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A Revised Conceptual Model of the Tropical Marine Boundary Layer. Part II: Detecting Relative Humidity Layers Using Bragg Scattering from S-Band Radar

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  • 1 Department of Atmospheric Sciences, University of Illinois at Urbana–Champaign, Urbana, Illinois
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Abstract

Persistent layers of enhanced equivalent radar reflectivity factor and reduced spectral width were commonly observed within cloud-free regions of the tropical marine boundary layer (TMBL) with the National Center for Atmospheric Research S-Pol radar during the Rain in Cumulus over the Ocean (RICO) field campaign. Bragg scattering is shown to be the primary source of these layers. Two mechanisms are proposed to explain the Bragg scattering layers (BSLs), the first involving turbulent mixing and the second involving detrainment and evaporation of cloudy air. These mechanisms imply that BSLs should exist in layers with tops (bases) defined by local relative humidity (RH) minima (maxima). The relationship between BSLs and RH is explored.

An equation for the vertical gradient of radio refractivity N is derived, and a scale analysis is used to demonstrate the close relationship between vertical RH and N gradients. This is tested using the derived radar BSL boundary altitudes, 131 surface-based soundings, and 34 sets of about six near-coincident, aircraft-released dropsondes. First, dropsonde data are used to quantify the finescale variability of the RH field. Then, within limits imposed by this variability, altitudes of tops (bases) of radar BSLs are shown to agree with altitudes of RH minima (maxima). These findings imply that S-band radars can be used to track the vertical profile of RH variations as a function of time and height, that the vertical RH profile of the TMBL is highly variable over horizontal scales as small as 60 km, and that BSLs are a persistent, coherent feature that delineate aspects of TMBL mesoscale structure.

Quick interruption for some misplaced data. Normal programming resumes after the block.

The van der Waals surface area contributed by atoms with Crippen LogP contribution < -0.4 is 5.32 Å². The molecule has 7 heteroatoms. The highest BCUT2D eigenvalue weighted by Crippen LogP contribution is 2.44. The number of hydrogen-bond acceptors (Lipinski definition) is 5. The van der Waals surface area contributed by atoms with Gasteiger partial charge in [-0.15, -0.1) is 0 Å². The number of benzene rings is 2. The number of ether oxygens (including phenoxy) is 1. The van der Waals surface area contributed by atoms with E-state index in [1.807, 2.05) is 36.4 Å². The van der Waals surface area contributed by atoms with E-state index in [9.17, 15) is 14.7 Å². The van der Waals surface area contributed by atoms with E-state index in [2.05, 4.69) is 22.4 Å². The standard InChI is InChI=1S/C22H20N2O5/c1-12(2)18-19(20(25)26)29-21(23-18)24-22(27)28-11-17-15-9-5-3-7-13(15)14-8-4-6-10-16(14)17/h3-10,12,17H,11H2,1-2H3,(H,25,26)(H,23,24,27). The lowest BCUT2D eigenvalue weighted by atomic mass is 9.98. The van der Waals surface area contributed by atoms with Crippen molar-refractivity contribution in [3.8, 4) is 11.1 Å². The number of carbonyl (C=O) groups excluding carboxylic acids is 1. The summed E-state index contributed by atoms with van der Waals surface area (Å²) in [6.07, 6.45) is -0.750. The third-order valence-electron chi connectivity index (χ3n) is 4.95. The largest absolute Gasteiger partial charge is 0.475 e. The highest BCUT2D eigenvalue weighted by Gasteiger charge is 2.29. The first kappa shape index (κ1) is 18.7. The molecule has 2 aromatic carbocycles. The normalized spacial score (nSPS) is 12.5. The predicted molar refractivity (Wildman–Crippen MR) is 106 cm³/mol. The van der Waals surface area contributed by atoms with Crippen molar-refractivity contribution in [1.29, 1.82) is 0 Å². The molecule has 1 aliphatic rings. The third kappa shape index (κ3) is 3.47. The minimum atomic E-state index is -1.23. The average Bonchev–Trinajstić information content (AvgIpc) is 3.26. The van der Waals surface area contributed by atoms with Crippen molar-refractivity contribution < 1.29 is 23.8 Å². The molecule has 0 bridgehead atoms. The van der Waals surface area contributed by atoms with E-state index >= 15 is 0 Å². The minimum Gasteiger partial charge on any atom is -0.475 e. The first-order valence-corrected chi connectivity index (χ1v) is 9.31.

Corresponding author address: Jennifer L. Davison, Department of Atmospheric Sciences, University of Illinois at Urbana–Champaign, 105 S. Gregory St., Urbana, IL 61801. E-mail: jdavison@earth.uiuc.edu

Abstract

Persistent layers of enhanced equivalent radar reflectivity factor and reduced spectral width were commonly observed within cloud-free regions of the tropical marine boundary layer (TMBL) with the National Center for Atmospheric Research S-Pol radar during the Rain in Cumulus over the Ocean (RICO) field campaign. Bragg scattering is shown to be the primary source of these layers. Two mechanisms are proposed to explain the Bragg scattering layers (BSLs), the first involving turbulent mixing and the second involving detrainment and evaporation of cloudy air. These mechanisms imply that BSLs should exist in layers with tops (bases) defined by local relative humidity (RH) minima (maxima). The relationship between BSLs and RH is explored.

An equation for the vertical gradient of radio refractivity N is derived, and a scale analysis is used to demonstrate the close relationship between vertical RH and N gradients. This is tested using the derived radar BSL boundary altitudes, 131 surface-based soundings, and 34 sets of about six near-coincident, aircraft-released dropsondes. First, dropsonde data are used to quantify the finescale variability of the RH field. Then, within limits imposed by this variability, altitudes of tops (bases) of radar BSLs are shown to agree with altitudes of RH minima (maxima). These findings imply that S-band radars can be used to track the vertical profile of RH variations as a function of time and height, that the vertical RH profile of the TMBL is highly variable over horizontal scales as small as 60 km, and that BSLs are a persistent, coherent feature that delineate aspects of TMBL mesoscale structure.

Corresponding author address: Jennifer L. Davison, Department of Atmospheric Sciences, University of Illinois at Urbana–Champaign, 105 S. Gregory St., Urbana, IL 61801. E-mail: jdavison@earth.uiuc.edu
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